My thoughts on the “affective contagion” of revolutionary events such as those in Tehran a year and a half ago, or those currently happening in Cairo, have always been somewhat undertheorized. Posthegemony‘s Jon Beasley-Murray points to an exhilarating piece written by his UBC colleague Gastón Gordillo on Resonance and the Egyptian Revolution that is helpful for thinking these things through.

Gordillo begins:

“What has coalesced as a powerful, unstoppable force on the streets of Egypt is resonance: the assertive collective empathy created by multitudes fighting for the control of space. Resonance is an intensely bodily, spatial, political affair, materialized in the masses of bodies coming together in the streets of Egyptian cities in the past thirteen days, clashing with the police, temporarily dispersed by teargas and bullets, and regrouping again like an relentless swarm to reclaim the streets, push the police back, and saturate space with a collective effervescence. Resonance is what gives life to this human rhizome and the source of its power.

“This is why the Mubarak regime has desperately tried to shatter it. The state attempts to disrupt the internet, cell phones, Al Jazeera, and the international media are all attempts to disable the technologies through which resonance propagates and expands. When these moves failed, the regime sent armed thugs to attack the main source of resonance: the bodies of the multitude in Liberation Square in Cairo.”

Gordillo actually tries to pin down a theoretically defensible definition of this kind of affective “resonance,” which is more than most of those who use the term do. The entire piece is well worth reading, and his Space and Politics blog well worth following.

There are still things that require further thought here — such as the difference between ‘good’ and ‘bad’ resonances:

“Whereas anti-hierarchical resonances by the multitude are spatially expansive, inclusive, and guided by an affirmative negativity (a critique of the status quo that strives for something new) the resonances manipulated by conservative states are often inward looking, reactive, and exclusionary. This is what Spinoza called “sad passions,” bodily affects defined by unawareness of their causes, and that later on Nietzsche would criticize as resentment or slave mentality. These reactive resonances, which Beasley-Murray sees as dissonant but I think still contain affective resonant elements, naturalize the positivity of the real, that which merely is, and are hostile to negativity as critique (the conservative type of affirmation rejected not only by Adorno but also by Deleuze).”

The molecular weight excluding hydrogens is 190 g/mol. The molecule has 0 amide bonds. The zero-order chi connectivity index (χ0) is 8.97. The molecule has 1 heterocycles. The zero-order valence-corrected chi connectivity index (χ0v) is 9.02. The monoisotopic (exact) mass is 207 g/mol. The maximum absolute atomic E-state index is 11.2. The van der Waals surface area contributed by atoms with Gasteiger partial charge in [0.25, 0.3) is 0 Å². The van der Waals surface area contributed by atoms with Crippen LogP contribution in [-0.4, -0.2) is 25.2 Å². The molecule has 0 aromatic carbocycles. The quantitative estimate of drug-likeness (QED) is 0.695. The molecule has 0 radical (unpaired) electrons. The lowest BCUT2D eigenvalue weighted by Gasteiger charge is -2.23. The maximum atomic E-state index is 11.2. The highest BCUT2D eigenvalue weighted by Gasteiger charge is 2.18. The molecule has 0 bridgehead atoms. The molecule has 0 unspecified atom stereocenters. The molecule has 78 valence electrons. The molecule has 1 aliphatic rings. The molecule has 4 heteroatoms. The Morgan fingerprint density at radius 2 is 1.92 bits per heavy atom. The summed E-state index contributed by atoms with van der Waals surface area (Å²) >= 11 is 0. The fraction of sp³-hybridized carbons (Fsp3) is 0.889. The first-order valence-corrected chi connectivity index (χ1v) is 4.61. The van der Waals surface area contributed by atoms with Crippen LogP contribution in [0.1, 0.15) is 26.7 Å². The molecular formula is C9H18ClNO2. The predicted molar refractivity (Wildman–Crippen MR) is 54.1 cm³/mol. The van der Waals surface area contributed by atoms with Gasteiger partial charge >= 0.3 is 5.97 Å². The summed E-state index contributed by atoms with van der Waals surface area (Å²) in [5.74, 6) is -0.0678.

[. . .]

“An important point is that the affective resonance that currently animates armed insurgencies in Iraq, Afghanistan, Yemen, or Pakistan is also of a reactive, nativist, exclusionary nature, based on an anti-imperial agenda yet hostile to universal forms of emancipation (for instance, women and sexual, ethnic, and religious minorities).”

On the other hand,

“The resonance produced on the streets by multitudes challenging state power and committed to unarmed protests follows, in this regard, different patterns of vibration: inclusive, open-ended, horizontal, and expansive.”

At what point, however, does one turn into another? There have certainly been examples of revolutions that began as hopeful, optimistic, and utopian currents, but which eventually crashed on the hard breakers of the “sadder passions.” I’m not sure if sadness, resentment, et al., are so neatly sequestrable from the optimistic passions that animate the Spinozan Left (Deleuze & Guattari, Hardt & Negri, et al.) — though I do think that D & G’s Capitalism & Schizophrenia was probably the best single contribution (in two volumes) toward figuring these things out in the last half century. I think some of Bill Connolly’s recent work has been helping with thinking this through as well.

The other question in my mind is the relationship between the (new) politics of affective resonance (which is not so new in practice, after all) and the (old) politics of representation, ideology critique, hegemony formation/contestation, etc. Beasley-Murray (whose book I’ve yet to read) has had some interesting exchanges about this on his blog, which I highly recommend.

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Related posts:

  1. Revolution as clash of velocities
  2. affective contagion & the events in Tehran
  3. Lakoff’s environmental frames vs. Connolly’s resonance machines
  4. More thoughts on Egypt
  5. Egypt & everywhere
  6. Spreading revolution